Personnel Safety, Special Topics in Safety Management

Don’t Use a Common Water Hose as a Portable Eyewash Station

Experts at Safety.BLR.com® were recently asked, “I need information on portable eyewash stations. Can we use a tank and water hose?” Unless the water is appropriately treated and at the right temperature, the answer is no. Read on for more details on portable eyewash stations.

Eyewash Station

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OSHA itself has limited requirements for eyewash stations. Under its general industry standard for first aid, OSHA requires employers to provide suitable facilities for immediate emergency use within the work area for quick flushing of the eyes where a person’s eyes may be exposed to corrosive materials.

However, OSHA refers employers to the American National Standards Institute (ANSI) Z358.1 Standard for Emergency Eyewash and Shower Equipment for guidance about the installation, operation, and maintenance of eyewash stations  when employees are exposed to hazardous materials and has enforced it during inspections.

Since ANSI standards are copyright protected and BLR does not have permission to reproduce them, we cannot discuss the extensive requirements of Z358.1 in detail. However, some of the requirements for portable eyewash stations include that they must be self-contained gravity-fed units with their own flushing fluid that must be replaced after each use. Portable eyewash stations do not require plumbing and must deliver their flushing fluid via potable water (tap water) treated with bacteriostatic solution or via a sealed cartridge with a contaminant-free purified or sterile solution. Additionally, the water temperature for the flushing fluid in an eyewash station must be tepid, which is between 60° and 100° F. To answer the original question, you may not use a water hose unless the water has been appropriately treated and purified and is the appropriate temperature.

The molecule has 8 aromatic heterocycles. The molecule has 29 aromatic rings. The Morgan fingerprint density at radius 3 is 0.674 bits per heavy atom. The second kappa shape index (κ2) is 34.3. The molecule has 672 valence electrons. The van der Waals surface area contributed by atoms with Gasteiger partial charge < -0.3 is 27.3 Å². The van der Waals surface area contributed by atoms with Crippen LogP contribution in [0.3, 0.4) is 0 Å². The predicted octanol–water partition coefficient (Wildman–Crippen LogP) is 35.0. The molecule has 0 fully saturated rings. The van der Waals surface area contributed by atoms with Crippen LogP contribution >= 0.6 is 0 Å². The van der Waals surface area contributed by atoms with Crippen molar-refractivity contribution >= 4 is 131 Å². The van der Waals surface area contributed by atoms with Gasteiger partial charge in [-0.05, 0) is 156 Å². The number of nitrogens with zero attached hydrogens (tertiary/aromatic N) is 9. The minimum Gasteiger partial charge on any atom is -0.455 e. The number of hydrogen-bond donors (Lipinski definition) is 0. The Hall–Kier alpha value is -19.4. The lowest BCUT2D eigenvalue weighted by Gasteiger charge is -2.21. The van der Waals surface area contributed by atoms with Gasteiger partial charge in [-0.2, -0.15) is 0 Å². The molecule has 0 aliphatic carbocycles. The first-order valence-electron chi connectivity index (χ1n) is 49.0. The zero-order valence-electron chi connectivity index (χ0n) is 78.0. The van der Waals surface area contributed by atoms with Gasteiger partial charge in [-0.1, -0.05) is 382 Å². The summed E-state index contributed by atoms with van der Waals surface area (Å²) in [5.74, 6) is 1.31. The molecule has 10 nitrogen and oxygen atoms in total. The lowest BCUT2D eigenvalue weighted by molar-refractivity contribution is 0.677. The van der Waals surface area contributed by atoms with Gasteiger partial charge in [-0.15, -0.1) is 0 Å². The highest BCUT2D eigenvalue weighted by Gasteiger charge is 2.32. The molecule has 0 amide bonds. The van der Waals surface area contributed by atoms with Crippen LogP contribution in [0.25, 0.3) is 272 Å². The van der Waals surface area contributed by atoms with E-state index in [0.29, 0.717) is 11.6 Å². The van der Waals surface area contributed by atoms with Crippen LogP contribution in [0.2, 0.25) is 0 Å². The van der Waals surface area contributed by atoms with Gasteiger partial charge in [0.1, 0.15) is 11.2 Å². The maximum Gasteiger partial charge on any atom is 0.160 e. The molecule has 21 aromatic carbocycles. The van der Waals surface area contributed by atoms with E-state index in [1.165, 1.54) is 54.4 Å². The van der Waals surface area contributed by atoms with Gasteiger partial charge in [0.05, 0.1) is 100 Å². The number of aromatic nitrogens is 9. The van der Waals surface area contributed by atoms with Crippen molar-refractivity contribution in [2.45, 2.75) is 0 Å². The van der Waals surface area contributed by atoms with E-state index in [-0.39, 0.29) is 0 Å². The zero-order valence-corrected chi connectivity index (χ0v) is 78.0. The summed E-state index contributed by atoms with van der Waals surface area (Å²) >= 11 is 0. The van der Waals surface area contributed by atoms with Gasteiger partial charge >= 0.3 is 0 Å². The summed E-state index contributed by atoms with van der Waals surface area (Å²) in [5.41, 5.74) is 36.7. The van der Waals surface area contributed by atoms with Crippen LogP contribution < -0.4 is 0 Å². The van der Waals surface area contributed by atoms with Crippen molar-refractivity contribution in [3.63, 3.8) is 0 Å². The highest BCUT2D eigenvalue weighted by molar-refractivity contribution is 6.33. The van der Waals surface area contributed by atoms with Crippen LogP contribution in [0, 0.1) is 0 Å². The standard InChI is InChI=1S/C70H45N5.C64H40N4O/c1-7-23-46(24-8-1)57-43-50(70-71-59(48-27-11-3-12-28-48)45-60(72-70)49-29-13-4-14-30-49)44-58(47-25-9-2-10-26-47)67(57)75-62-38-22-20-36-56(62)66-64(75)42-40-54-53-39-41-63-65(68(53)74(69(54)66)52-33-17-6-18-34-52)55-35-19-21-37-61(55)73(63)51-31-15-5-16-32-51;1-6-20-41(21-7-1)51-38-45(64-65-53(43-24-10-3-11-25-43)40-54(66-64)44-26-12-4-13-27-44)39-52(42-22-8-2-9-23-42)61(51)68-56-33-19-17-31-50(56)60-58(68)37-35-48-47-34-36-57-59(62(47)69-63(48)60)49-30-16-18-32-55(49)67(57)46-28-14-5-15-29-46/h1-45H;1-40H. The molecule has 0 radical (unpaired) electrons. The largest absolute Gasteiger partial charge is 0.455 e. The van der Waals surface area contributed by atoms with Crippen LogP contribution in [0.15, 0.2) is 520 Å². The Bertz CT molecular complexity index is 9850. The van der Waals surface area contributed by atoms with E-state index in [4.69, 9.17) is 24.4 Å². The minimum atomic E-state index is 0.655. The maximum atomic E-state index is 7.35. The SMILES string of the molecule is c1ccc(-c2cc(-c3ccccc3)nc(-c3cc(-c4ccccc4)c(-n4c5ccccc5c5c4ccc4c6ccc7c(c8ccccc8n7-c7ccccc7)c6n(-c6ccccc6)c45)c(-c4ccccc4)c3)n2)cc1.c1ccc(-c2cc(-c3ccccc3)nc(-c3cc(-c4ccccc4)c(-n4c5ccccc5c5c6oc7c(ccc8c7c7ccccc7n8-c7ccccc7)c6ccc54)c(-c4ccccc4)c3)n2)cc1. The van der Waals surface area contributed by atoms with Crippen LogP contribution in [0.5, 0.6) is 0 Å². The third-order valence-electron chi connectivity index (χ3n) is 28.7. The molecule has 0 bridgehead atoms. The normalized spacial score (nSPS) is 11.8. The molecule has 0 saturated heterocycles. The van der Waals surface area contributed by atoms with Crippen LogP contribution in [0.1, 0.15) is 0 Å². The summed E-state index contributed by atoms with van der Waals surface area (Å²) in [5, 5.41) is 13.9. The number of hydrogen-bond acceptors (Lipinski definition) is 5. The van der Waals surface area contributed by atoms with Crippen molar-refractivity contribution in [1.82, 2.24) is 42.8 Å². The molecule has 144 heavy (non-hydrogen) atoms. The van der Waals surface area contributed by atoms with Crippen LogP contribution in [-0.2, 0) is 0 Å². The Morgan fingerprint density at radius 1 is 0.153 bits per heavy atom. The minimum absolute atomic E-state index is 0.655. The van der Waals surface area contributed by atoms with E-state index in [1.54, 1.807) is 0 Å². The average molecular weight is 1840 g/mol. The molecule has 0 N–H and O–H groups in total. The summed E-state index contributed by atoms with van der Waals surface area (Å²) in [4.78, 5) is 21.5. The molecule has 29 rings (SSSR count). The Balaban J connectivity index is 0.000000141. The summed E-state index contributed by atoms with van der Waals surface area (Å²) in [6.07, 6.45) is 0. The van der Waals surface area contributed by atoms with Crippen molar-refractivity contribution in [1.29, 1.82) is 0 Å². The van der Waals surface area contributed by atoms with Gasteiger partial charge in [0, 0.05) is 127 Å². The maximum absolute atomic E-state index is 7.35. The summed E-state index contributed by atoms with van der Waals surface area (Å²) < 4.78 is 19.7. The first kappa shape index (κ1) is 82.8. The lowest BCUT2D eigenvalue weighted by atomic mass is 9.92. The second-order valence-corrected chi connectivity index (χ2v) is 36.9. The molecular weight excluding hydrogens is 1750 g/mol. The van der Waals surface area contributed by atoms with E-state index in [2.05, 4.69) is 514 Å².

Additionally, the ANSI standard recommends that portable eyewash stations use a preserved, buffered pH-balanced saline solution instead of plain tap water because tap water can damage healthy eyes. Using tap water also requires more maintenance because the unit needs weekly maintenance to remove contaminants, such as mildew, bacterial growth, and sediment buildup.

Other requirements for portable eyewash stations to keep in mind include:

  • Required flushing of 0.4 gallons per minute (GPM) at 30 PSI for a full 15 minutes.
  • Hands-free stay-open valve should activate in one second or less.
  • The heads of the units (water flow pattern) must be positioned 33″ to 53″ from the surface on which the user stands and 6″ minimum from the wall.
  • Eyewash fluid must irrigate and flush both eyes simultaneously.
  • Units must be located no more than 10 seconds (or about 55 feet) from hazardous work areas and on the same level as the hazard. There must be a clear path for travel, and units must be installed in a well-lit area and marked with a visible safety sign.

For more information about the ANSI standard’s extensive installation, operation, maintenance, and training requirements for eyewash stations, see Z358.1, available for purchase from https://webstore.ansi.org.